Whether you should file for Chapter 7 bankruptcy or a Chapter 13 bankrupcy depends on a lot of things: your income level, the type of debt you owe, how much property you own, and if you are at risk of losing vital services, like power, shelter, or transportation.
Chapter 7 bankruptcy is total liquidation bankruptcy. That means you give up everything that either the Federal Government or your state deems “non-exempt” to pay your creditors. In exchange, you walk away debt-free. However, bankruptcy rules passed in 2005 narrowed the eligibility for this type of bankruptcy to only those who earn at or below their state’s median income level depending on family size. If you don’t pass this means test, then you are considered able to pay off your debts in a Chapter 13 bankruptcy payment plan.
Even if you pass the means test, there’s still not a guarantee you’ll qualify for Chapter 7 bankruptcy. If the debt you owe is child support, alimony, criminal judgments, DUI damages, taxes, or federally backed school loans, you will not qualify for discharge under bankruptcy. These debts are not eligible for any kind of discharge, and you will have to pay them.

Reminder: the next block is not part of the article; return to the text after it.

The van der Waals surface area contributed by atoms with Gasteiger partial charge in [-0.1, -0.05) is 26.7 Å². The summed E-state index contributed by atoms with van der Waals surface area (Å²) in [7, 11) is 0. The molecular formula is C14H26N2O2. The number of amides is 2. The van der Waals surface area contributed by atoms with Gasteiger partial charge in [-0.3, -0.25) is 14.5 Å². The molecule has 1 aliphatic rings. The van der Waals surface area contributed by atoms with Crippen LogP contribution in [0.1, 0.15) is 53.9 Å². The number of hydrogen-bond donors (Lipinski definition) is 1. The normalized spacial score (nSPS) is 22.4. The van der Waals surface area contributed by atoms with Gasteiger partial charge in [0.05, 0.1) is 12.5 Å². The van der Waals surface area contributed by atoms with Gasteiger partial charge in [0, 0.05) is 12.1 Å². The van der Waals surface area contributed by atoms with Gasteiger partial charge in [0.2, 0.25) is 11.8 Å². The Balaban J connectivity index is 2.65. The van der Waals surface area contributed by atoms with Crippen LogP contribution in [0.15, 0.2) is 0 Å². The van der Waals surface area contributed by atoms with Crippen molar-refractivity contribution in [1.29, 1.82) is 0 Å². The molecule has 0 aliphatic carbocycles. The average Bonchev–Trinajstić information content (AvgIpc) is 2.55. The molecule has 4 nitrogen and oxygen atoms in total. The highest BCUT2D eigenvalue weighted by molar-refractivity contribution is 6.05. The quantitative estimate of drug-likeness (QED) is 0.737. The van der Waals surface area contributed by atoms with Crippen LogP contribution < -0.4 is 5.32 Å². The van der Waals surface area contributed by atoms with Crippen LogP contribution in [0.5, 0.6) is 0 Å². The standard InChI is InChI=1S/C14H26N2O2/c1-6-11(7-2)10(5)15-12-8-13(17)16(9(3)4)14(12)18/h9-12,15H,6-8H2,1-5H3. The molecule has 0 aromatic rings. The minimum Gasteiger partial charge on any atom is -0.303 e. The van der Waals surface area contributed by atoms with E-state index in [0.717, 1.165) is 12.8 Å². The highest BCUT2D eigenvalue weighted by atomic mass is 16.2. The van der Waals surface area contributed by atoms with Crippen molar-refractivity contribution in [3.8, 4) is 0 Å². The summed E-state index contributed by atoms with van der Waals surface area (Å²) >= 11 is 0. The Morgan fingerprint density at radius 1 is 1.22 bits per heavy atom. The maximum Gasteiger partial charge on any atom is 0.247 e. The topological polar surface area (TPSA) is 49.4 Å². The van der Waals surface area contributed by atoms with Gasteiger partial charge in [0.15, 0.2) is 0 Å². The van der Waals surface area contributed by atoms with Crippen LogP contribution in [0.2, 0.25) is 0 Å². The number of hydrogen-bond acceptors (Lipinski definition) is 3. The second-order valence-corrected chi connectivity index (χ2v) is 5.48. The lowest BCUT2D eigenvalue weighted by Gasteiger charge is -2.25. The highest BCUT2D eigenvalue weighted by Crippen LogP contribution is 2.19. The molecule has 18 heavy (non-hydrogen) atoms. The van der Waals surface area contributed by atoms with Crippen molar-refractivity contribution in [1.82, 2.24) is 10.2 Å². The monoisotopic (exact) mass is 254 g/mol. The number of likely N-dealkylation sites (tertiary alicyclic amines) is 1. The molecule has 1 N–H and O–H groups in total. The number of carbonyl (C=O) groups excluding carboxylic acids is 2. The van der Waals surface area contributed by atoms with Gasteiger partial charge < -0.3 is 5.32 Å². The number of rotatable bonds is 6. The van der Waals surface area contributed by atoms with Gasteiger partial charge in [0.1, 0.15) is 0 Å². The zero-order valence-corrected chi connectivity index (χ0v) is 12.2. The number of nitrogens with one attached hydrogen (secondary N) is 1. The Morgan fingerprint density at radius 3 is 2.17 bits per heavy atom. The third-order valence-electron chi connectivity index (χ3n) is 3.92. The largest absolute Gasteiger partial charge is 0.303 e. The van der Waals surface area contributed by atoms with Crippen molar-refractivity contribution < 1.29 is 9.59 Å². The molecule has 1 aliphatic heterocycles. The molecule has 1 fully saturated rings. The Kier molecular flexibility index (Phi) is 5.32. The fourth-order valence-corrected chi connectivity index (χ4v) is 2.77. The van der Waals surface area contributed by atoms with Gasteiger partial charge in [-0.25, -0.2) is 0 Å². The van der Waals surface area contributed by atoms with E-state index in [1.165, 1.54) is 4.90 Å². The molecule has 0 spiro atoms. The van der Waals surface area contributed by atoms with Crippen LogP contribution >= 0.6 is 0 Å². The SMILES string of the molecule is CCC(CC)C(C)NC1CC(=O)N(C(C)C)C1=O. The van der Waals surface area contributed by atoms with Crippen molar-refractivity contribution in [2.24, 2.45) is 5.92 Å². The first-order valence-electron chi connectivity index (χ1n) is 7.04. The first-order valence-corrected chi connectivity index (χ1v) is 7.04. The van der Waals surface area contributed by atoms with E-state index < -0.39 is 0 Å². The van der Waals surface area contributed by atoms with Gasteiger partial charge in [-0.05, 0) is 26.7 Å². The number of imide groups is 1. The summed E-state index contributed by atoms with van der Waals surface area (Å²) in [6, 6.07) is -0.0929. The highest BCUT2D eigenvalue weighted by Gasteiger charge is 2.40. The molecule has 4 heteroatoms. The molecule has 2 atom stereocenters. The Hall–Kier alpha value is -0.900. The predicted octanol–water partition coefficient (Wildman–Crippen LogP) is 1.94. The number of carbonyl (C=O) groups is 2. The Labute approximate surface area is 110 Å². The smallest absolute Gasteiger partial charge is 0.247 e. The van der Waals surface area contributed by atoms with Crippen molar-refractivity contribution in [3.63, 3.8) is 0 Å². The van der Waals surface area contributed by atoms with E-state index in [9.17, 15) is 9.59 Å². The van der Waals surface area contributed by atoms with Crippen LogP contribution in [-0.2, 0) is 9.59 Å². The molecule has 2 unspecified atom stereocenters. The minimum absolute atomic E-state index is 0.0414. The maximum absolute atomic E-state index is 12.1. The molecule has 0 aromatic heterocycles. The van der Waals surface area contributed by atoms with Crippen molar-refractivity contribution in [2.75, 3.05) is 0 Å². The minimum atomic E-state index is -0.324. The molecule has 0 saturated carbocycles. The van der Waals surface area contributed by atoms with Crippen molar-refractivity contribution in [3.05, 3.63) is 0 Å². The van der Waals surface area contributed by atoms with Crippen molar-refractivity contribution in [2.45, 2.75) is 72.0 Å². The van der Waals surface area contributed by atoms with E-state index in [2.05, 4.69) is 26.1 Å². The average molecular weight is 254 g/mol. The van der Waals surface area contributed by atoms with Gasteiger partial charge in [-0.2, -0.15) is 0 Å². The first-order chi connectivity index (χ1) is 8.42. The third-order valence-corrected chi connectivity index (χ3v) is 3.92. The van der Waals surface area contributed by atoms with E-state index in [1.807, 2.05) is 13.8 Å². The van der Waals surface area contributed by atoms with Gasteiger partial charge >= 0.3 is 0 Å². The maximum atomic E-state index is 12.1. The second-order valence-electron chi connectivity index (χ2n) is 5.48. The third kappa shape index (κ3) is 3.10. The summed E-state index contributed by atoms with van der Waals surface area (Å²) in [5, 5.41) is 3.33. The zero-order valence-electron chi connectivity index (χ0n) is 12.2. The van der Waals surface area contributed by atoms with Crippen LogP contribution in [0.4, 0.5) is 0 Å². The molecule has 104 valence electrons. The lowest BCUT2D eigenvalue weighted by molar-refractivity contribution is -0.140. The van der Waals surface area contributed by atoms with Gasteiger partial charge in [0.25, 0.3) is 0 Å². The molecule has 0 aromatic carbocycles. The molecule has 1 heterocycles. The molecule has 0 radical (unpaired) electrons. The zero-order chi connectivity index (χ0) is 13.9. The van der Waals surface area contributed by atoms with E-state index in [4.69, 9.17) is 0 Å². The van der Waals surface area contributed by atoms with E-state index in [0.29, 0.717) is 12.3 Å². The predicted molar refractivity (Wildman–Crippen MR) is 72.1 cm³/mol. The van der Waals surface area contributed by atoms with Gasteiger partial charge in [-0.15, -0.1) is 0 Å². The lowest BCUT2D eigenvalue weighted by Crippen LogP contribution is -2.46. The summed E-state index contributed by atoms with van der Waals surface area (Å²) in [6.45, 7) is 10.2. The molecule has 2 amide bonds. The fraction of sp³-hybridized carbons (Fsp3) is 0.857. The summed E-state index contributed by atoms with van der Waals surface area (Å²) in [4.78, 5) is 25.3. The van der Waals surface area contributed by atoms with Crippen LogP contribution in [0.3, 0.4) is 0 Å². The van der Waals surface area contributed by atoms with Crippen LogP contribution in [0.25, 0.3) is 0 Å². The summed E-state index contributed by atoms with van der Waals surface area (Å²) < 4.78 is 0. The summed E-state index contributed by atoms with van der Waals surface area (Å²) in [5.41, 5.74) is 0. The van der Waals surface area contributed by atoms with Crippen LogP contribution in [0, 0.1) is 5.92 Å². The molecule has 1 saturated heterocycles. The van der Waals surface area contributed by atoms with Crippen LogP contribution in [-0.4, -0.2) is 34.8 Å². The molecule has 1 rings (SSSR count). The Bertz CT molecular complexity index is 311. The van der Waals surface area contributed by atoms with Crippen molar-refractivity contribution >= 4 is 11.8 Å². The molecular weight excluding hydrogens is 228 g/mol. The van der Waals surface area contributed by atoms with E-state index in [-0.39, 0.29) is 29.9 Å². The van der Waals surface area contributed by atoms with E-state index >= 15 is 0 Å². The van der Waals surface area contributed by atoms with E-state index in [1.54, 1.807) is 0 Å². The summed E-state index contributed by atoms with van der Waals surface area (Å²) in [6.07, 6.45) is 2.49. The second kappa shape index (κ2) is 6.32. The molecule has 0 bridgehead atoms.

Property can also be a hurdle to filing Chapter 7 bankruptcy as opposed to Chapter 13. Chapter 7 bankruptcy will not protect very much personal property. Most property outside of modest, vital belongings will be considered non-exempt and become property of the trustee. If you own additional homes, vehicles, or other real estate or valuable assets, Chapter 13 offers more protection for those assets—as long as you stick to the payment plan.
Chapter 7 bankruptcy is very effective and helpful if you are about to lose your home, car, or basic utilities due to debt collection activities. The “automatic stay” takes effect as soon as you file, and stops all collections activities for the duration of your case. This can give you time to make back payments on homes or cars and regain control of your exempt assets while your other debts are discharged in bankruptcy.
Over the past 23 years, the Law Offices of Christopher A. Benson has helped over 2,300 of Washington clients take control of their financial situation. We can stop your garnishment and change your monthly payments for all your combined unsecured debt, and if you have had more than $600 garnished within the last 90 days, we can get all of the money back in most cases. But you have to act quickly–call (253) 815-6940 for your free consultation, or email us today. Evening and weekend appointments available.
About the Author
Chris served on the Board of Directors for Habitat for Humanity
Seattle/S. King County for 10 years and served as Vice President
of the organization during part of that time. Read More